Evaluation of diagnostic and therapeutic workup in multiply injured patients with pelvic ring disruption and hemorrhagic shock.Design
Twenty consecutive multiply injured patients (ISS: 41.2 ± 15.3 points) with pelvic ring disruption and hemorrhagic shock.Intervention
A C-clamp was used for primary stabilization of the pelvic ring instability. In patients with persistent or massive hemorrhage, laparotomy and pelvic packing were performed. Consecutive measurements of blood lactate levels during the early period after injury.Main Outcome Measurements
A C-clamp was applied in all patients within 57.4 ± 30.6 minutes of arrival. Fourteen patients underwent laparotomy with pelvic packing for control of hemorrhage, three patients additional resuscitation thoracotomy (aortic clamping:n = 2). Four patients died of exsanguinating hemorrhage during the first 5.4 ± 3.3 hours from arrival, one patient because of septic multi-organ failure twenty-three days after injury (total mortality: 5/20; 25 percent). Lactate levels at admission were elevated in all patients (5.1 ± 2.6 mmol/l). Increased blood lactate levels (4.8 ± 1.7 mmol/l) (+71 percent;p < 0.05) were observed in survivors undergoing laparotomy compared with survivors without laparotomy (2.8 ± 1.1 mmol/l). In contrast, hemoglobin (7.0 ± 2.6 g/dl versus 7.9 ± 2.2 g/dl) and hematocrit (21.4 ± 6.4 percent versus 23.2 ± 6.8 percent) were similar in both groups. In patients who died during the first hours after admission, lactate levels were elevated (8.6 ± 2.5 mmol/l) compared with survivors (4.2 ± 1.8 mmol/l) and increased further.Conclusions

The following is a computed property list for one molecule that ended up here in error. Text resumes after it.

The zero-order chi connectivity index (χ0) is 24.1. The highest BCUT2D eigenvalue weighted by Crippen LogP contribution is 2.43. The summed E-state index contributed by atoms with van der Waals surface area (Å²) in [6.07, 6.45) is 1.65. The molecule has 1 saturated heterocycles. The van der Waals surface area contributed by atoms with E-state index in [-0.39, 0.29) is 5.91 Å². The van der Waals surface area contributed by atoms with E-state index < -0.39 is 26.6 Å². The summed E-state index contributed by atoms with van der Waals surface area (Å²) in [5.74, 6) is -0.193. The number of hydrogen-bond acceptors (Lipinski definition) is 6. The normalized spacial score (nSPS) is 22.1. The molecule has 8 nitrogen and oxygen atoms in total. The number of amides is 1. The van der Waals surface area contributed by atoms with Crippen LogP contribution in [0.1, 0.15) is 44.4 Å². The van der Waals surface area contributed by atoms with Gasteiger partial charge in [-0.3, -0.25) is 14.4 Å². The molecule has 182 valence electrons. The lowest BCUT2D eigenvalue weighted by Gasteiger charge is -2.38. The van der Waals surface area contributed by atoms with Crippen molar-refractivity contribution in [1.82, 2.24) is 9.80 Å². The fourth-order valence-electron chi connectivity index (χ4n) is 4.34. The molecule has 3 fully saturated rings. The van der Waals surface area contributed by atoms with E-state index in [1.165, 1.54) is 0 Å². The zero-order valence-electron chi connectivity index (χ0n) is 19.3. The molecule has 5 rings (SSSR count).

Sequential measurements of blood lactate levels during the early period after injury may provide a more rapid and reliable estimation of true severity of hemorrhage than routinely used parameters. Pelvic packing in addition to pelvic ring fixation with a C-clamp allows for effective control of severe hemorrhage in multiply injured patients with pelvic ring disruption.